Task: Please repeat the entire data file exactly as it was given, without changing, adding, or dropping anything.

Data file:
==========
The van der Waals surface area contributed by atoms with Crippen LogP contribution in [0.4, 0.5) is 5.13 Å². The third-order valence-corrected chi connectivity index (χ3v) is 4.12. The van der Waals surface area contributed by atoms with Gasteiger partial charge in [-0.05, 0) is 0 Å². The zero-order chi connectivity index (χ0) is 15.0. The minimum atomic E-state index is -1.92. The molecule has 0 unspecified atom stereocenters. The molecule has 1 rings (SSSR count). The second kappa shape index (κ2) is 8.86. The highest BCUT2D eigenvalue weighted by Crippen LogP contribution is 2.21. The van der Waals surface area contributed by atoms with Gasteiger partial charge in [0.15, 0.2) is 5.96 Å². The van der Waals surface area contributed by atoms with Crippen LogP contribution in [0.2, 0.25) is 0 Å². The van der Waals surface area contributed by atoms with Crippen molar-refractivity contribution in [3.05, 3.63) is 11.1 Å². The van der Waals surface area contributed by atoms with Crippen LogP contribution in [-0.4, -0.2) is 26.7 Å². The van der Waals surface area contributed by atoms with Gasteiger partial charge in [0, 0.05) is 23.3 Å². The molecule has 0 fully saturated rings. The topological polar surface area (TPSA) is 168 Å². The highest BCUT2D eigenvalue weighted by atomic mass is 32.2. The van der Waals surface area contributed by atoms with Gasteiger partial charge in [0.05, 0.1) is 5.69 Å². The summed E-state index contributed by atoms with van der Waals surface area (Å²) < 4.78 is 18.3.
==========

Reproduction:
The van der Waals surface area contributed by atoms with Crippen LogP contribution in [0.4, 0.5) is 5.13 Å². The third-order valence-corrected chi connectivity index (χ3v) is 4.12. The van der Waals surface area contributed by atoms with Gasteiger partial charge in [-0.05, 0) is 0 Å². The zero-order chi connectivity index (χ0) is 15.0. The minimum atomic E-state index is -1.92. The molecule has 0 unspecified atom stereocenters. The molecule has 1 rings (SSSR count). The second kappa shape index (κ2) is 8.86. The highest BCUT2D eigenvalue weighted by Crippen LogP contribution is 2.21. The van der Waals surface area contributed by atoms with Gasteiger partial charge in [0.15, 0.2) is 5.96 Å². The van der Waals surface area contributed by atoms with Crippen LogP contribution in [0.2, 0.25) is 0 Å². The van der Waals surface area contributed by atoms with Crippen molar-refractivity contribution in [3.05, 3.63) is 11.1 Å². The van der Waals surface area contributed by atoms with Crippen LogP contribution in [-0.4, -0.2) is 26.7 Å². The van der Waals surface area contributed by atoms with Gasteiger partial charge in [0, 0.05) is 23.3 Å². The molecule has 0 fully saturated rings. The topological polar surface area (TPSA) is 168 Å². The highest BCUT2D eigenvalue weighted by atomic mass is 32.2. The van der Waals surface area contributed by atoms with Gasteiger partial charge in [0.05, 0.1) is 5.69 Å². The summed E-state index contributed by atoms with van der Waals surface area (Å²) < 4.78 is 18.3.